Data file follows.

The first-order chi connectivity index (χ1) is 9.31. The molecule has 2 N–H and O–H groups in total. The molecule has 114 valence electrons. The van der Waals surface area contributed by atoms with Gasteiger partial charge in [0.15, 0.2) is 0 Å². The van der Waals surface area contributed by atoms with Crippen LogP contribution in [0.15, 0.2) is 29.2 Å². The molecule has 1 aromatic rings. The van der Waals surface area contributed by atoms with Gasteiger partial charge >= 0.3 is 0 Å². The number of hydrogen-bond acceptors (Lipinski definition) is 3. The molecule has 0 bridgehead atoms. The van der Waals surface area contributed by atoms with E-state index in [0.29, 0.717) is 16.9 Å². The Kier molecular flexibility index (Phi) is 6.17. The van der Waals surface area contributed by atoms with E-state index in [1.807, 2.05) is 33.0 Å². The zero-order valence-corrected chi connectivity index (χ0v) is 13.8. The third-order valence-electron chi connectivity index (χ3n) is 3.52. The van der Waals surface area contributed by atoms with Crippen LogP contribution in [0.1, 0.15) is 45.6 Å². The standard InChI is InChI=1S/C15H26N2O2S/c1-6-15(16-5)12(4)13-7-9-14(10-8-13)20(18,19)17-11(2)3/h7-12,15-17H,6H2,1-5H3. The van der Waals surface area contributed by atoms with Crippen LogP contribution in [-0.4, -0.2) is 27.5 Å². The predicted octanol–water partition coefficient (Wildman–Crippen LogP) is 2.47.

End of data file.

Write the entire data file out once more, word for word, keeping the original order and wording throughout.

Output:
The first-order chi connectivity index (χ1) is 9.31. The molecule has 2 N–H and O–H groups in total. The molecule has 114 valence electrons. The van der Waals surface area contributed by atoms with Gasteiger partial charge in [0.15, 0.2) is 0 Å². The van der Waals surface area contributed by atoms with Crippen LogP contribution in [0.15, 0.2) is 29.2 Å². The molecule has 1 aromatic rings. The van der Waals surface area contributed by atoms with Gasteiger partial charge >= 0.3 is 0 Å². The number of hydrogen-bond acceptors (Lipinski definition) is 3. The molecule has 0 bridgehead atoms. The van der Waals surface area contributed by atoms with E-state index in [0.29, 0.717) is 16.9 Å². The Kier molecular flexibility index (Phi) is 6.17. The van der Waals surface area contributed by atoms with E-state index in [1.807, 2.05) is 33.0 Å². The zero-order valence-corrected chi connectivity index (χ0v) is 13.8. The third-order valence-electron chi connectivity index (χ3n) is 3.52. The van der Waals surface area contributed by atoms with Crippen LogP contribution in [0.1, 0.15) is 45.6 Å². The standard InChI is InChI=1S/C15H26N2O2S/c1-6-15(16-5)12(4)13-7-9-14(10-8-13)20(18,19)17-11(2)3/h7-12,15-17H,6H2,1-5H3. The van der Waals surface area contributed by atoms with Crippen LogP contribution in [-0.4, -0.2) is 27.5 Å². The predicted octanol–water partition coefficient (Wildman–Crippen LogP) is 2.47.